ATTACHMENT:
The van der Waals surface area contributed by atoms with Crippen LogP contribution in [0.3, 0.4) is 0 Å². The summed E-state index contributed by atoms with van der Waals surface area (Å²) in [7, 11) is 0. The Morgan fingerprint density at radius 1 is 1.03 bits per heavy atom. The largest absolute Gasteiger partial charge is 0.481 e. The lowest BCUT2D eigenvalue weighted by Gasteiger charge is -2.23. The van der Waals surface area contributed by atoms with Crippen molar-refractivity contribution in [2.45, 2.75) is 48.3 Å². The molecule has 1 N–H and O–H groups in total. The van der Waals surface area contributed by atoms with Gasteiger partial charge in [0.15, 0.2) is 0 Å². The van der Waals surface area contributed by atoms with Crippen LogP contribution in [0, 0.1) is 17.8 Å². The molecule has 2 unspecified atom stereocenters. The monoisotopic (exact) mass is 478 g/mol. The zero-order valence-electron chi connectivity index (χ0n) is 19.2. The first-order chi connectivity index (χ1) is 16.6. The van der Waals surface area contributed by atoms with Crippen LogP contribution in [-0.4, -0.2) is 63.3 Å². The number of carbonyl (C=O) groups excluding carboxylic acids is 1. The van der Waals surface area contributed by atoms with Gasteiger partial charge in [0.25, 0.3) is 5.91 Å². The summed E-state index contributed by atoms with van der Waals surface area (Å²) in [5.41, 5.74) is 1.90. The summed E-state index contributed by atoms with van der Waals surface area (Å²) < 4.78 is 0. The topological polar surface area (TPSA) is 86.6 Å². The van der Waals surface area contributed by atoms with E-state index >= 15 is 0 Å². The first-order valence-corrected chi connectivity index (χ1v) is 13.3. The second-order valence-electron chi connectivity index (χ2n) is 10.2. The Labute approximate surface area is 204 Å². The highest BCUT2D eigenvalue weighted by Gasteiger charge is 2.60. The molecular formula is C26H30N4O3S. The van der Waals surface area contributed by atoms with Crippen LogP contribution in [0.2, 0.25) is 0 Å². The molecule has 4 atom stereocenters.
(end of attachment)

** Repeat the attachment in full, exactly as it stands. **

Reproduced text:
The van der Waals surface area contributed by atoms with Crippen LogP contribution in [0.3, 0.4) is 0 Å². The summed E-state index contributed by atoms with van der Waals surface area (Å²) in [7, 11) is 0. The Morgan fingerprint density at radius 1 is 1.03 bits per heavy atom. The largest absolute Gasteiger partial charge is 0.481 e. The lowest BCUT2D eigenvalue weighted by Gasteiger charge is -2.23. The van der Waals surface area contributed by atoms with Crippen molar-refractivity contribution in [2.45, 2.75) is 48.3 Å². The molecule has 1 N–H and O–H groups in total. The van der Waals surface area contributed by atoms with Gasteiger partial charge in [0.15, 0.2) is 0 Å². The van der Waals surface area contributed by atoms with Crippen LogP contribution in [0, 0.1) is 17.8 Å². The molecule has 2 unspecified atom stereocenters. The monoisotopic (exact) mass is 478 g/mol. The zero-order valence-electron chi connectivity index (χ0n) is 19.2. The first-order chi connectivity index (χ1) is 16.6. The van der Waals surface area contributed by atoms with Crippen LogP contribution in [-0.4, -0.2) is 63.3 Å². The number of carbonyl (C=O) groups excluding carboxylic acids is 1. The van der Waals surface area contributed by atoms with Gasteiger partial charge in [0.25, 0.3) is 5.91 Å². The summed E-state index contributed by atoms with van der Waals surface area (Å²) in [5.41, 5.74) is 1.90. The summed E-state index contributed by atoms with van der Waals surface area (Å²) < 4.78 is 0. The topological polar surface area (TPSA) is 86.6 Å². The van der Waals surface area contributed by atoms with E-state index >= 15 is 0 Å². The first-order valence-corrected chi connectivity index (χ1v) is 13.3. The second-order valence-electron chi connectivity index (χ2n) is 10.2. The Labute approximate surface area is 204 Å². The highest BCUT2D eigenvalue weighted by Gasteiger charge is 2.60. The molecular formula is C26H30N4O3S. The van der Waals surface area contributed by atoms with Crippen LogP contribution in [0.2, 0.25) is 0 Å². The molecule has 4 atom stereocenters.